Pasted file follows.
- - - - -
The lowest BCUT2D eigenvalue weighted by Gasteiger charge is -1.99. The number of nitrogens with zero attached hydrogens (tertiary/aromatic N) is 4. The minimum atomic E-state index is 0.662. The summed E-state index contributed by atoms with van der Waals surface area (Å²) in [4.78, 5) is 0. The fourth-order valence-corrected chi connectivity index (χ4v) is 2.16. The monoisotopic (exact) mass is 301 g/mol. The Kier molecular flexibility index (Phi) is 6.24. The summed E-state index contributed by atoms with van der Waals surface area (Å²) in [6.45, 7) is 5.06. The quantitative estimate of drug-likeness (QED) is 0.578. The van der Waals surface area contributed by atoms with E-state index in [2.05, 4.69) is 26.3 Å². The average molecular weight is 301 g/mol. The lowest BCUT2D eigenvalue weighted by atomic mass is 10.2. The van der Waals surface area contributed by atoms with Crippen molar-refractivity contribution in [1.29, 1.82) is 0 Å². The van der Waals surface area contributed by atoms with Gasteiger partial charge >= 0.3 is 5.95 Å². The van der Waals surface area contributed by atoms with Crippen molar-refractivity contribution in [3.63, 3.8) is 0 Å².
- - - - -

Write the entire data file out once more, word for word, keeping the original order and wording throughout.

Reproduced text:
The lowest BCUT2D eigenvalue weighted by Gasteiger charge is -1.99. The number of nitrogens with zero attached hydrogens (tertiary/aromatic N) is 4. The minimum atomic E-state index is 0.662. The summed E-state index contributed by atoms with van der Waals surface area (Å²) in [4.78, 5) is 0. The fourth-order valence-corrected chi connectivity index (χ4v) is 2.16. The monoisotopic (exact) mass is 301 g/mol. The Kier molecular flexibility index (Phi) is 6.24. The summed E-state index contributed by atoms with van der Waals surface area (Å²) in [6.45, 7) is 5.06. The quantitative estimate of drug-likeness (QED) is 0.578. The van der Waals surface area contributed by atoms with E-state index in [2.05, 4.69) is 26.3 Å². The average molecular weight is 301 g/mol. The lowest BCUT2D eigenvalue weighted by atomic mass is 10.2. The van der Waals surface area contributed by atoms with Crippen molar-refractivity contribution in [1.29, 1.82) is 0 Å². The van der Waals surface area contributed by atoms with Gasteiger partial charge >= 0.3 is 5.95 Å². The van der Waals surface area contributed by atoms with Crippen molar-refractivity contribution in [3.63, 3.8) is 0 Å².